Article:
[ed. note: Data @ IFRC is a blog series to share highlights from the Red Cross Red Crescent Secretariat and National Societies. We will include learning opportunities and thought pieces on all things data from ethics to evidence.]
Maps have always been storytelling devices. And, the art of mapmaking is a community-building exercise. Missing Maps and YouthMappers are two programs which provide unique ways to connect humanitarian work to mapmaking. YouthMappers, with university chapters around the world, connects humanitarian mapping needs to education programs. Their main target group is university-level geography (GIS) students. Missing Maps is both a global and local program that supports mapathons around the world. Inspired by both concepts, this week my colleague Guido Pizzini and I co-hosted a Missing Map event for youth at Ecole Internationale Geneva.
Kids Plus Mapmaking
Imagine a room of 50 Grade 9 students making maps and learning about humanitarian action. Ecole Internationale Geneva’s “Celebration of Lifelong Learning” gives students opportunities to learn and do fun things. For our 2 sessions of mapathons, we divided each cohort of students into 3 groups – one station for digitalization and two ‘whiteboard field mapping’ stations. The Missing Maps team at American Red Cross provided us with a map task to add buildings to OpenStreetMap in Malawi. This activity is in support of the Measles and Rubella Initiative. Humanitarians and local partners will use the updated maps to plan logistics. The enthusastic students added over 200 buildings. Some of the key lessons of this event are:
- Getting Missing Maps into high schools builds youth volunteer engagement.
- Kids pick up mapping super fast. They especially enjoyed the Missing Maps Leaderboard to motivate their efforts.
- We pre-trained 4 student mentors. This worked incredibly well. The student leaders demonstrated the ‘how to map’ exercise for the whole class as well as provided peer-to-peer coaching of their fellow students throughout the event.
- The event provided an opportunity to share impact stories about other humanitarian activities: health (vaccinations), water, hygiene and sanition, information management, community resilience, volunteerism, and emergency response.
About the Missing Maps projects for the Measles and Rubella Initiative:
Session Plan: Mapathon with High School Students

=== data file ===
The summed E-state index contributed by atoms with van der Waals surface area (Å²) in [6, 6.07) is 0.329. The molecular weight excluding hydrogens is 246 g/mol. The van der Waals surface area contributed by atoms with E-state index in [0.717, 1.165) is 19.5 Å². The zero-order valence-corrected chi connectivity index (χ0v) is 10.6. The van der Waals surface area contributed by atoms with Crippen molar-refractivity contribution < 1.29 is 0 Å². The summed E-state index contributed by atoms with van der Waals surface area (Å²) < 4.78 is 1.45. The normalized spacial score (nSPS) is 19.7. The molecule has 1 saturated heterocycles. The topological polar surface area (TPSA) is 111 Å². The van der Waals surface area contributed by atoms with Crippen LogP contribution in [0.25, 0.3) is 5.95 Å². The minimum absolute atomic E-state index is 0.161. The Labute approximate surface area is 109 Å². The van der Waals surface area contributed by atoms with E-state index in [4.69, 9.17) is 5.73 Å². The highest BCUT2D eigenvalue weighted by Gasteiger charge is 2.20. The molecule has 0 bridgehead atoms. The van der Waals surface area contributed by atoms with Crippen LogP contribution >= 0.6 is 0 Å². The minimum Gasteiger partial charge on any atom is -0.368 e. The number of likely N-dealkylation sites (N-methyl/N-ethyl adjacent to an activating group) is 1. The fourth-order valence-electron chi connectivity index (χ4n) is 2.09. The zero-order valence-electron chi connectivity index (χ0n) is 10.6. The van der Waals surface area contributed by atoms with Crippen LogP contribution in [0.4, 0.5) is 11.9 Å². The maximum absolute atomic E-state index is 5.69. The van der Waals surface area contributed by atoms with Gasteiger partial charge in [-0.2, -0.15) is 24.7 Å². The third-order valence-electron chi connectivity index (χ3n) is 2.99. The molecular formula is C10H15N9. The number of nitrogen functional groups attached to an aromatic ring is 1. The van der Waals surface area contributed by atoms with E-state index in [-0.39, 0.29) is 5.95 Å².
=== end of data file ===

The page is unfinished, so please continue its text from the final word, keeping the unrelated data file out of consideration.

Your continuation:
We had 3 meetings with the school contacts to get to know each other, plan the session and prepare logistics. There were multiple emails to coordinate over the 3 months leading up to the date. Building a common language and managing expectations are key to success.
The student helpers (from an older grade level) were selected by the school. We had one training session in person. They also had the links and practiced in advance.
IFRC created the content and provided the trainers. Ecole Internationale Geneva provided the outreach, the location and student volunteers.
Two projectors: One for the presentations and videos. The second projector streamed maps onto a whiteboard wall. A dedicated laptop was required. We will projected a map of Geneva and asked people to trace it. One team created a map key to colour code it.
Markers, white boards, 1 pagers for how to Missing Map, 2 projectors, field map atlases printed for the school vicinity. The school provided laptops.
Introduction to IFRC, why are we humanitarians, basic map concepts, and Use of Maps
What is OpenStreetMap, Missing Maps and Humanitarian OpenStreetMap Team (with videos)
Learn about how to Map (conducted by the student mentors)
Group 1: Set up OSM, learn Missing Maps process, mapping
Groups 2 and 3: “Whiteboard Mapping”: trace maps of Geneva to learn about the concepts of mapmaking and be interactivve.
Close session: Play a great video about the power of maps and humanitarian action. We used this one from CNBC.
Future ideas: Get enough helpers to do a proper Field mapping of the school grounds. For this number of students in this age group, it would be better to have three unique, simulanteous activities.
Thank you to Ecole Internationale Geneva (Emmanuel Guhirwa and Sylvi Amira Shibaru) as well as our student helpers: Kara, Sam, Luka and Nas. Thank you to the IFRC colleagues (Guido Pizzini, Josse Gillijns, and Karen Keung).
(Photo credits: Heather Leson, Guido Pizzini. CCBY)